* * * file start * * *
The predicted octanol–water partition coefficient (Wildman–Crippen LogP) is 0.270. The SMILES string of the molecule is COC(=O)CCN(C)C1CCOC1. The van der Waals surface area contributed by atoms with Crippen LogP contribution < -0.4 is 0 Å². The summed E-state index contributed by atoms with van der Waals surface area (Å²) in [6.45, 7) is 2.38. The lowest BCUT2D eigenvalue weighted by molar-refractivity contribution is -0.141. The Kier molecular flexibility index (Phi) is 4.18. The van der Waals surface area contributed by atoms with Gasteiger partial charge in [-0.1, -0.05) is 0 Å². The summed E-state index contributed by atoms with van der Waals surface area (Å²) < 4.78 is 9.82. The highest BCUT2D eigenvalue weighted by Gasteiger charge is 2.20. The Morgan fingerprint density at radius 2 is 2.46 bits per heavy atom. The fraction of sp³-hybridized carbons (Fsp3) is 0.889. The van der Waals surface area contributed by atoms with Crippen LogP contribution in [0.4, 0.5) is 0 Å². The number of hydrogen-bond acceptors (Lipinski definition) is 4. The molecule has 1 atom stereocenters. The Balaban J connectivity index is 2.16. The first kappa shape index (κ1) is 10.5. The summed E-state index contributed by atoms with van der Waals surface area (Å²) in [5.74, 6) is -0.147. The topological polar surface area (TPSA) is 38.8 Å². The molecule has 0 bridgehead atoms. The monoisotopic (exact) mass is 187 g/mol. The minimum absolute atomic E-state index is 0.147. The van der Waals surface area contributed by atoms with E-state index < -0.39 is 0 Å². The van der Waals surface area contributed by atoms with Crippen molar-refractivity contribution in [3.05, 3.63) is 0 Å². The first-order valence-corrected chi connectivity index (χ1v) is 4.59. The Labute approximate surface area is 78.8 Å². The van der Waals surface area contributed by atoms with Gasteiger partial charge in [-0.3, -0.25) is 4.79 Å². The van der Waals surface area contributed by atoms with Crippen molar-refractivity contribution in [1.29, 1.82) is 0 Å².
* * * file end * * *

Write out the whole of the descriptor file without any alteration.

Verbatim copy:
The predicted octanol–water partition coefficient (Wildman–Crippen LogP) is 0.270. The SMILES string of the molecule is COC(=O)CCN(C)C1CCOC1. The van der Waals surface area contributed by atoms with Crippen LogP contribution < -0.4 is 0 Å². The summed E-state index contributed by atoms with van der Waals surface area (Å²) in [6.45, 7) is 2.38. The lowest BCUT2D eigenvalue weighted by molar-refractivity contribution is -0.141. The Kier molecular flexibility index (Phi) is 4.18. The van der Waals surface area contributed by atoms with Gasteiger partial charge in [-0.1, -0.05) is 0 Å². The summed E-state index contributed by atoms with van der Waals surface area (Å²) < 4.78 is 9.82. The highest BCUT2D eigenvalue weighted by Gasteiger charge is 2.20. The Morgan fingerprint density at radius 2 is 2.46 bits per heavy atom. The fraction of sp³-hybridized carbons (Fsp3) is 0.889. The van der Waals surface area contributed by atoms with Crippen LogP contribution in [0.4, 0.5) is 0 Å². The number of hydrogen-bond acceptors (Lipinski definition) is 4. The molecule has 1 atom stereocenters. The Balaban J connectivity index is 2.16. The first kappa shape index (κ1) is 10.5. The summed E-state index contributed by atoms with van der Waals surface area (Å²) in [5.74, 6) is -0.147. The topological polar surface area (TPSA) is 38.8 Å². The molecule has 0 bridgehead atoms. The monoisotopic (exact) mass is 187 g/mol. The minimum absolute atomic E-state index is 0.147. The van der Waals surface area contributed by atoms with E-state index < -0.39 is 0 Å². The van der Waals surface area contributed by atoms with Crippen molar-refractivity contribution in [3.05, 3.63) is 0 Å². The first-order valence-corrected chi connectivity index (χ1v) is 4.59. The Labute approximate surface area is 78.8 Å². The van der Waals surface area contributed by atoms with Gasteiger partial charge in [-0.3, -0.25) is 4.79 Å². The van der Waals surface area contributed by atoms with Crippen molar-refractivity contribution in [1.29, 1.82) is 0 Å².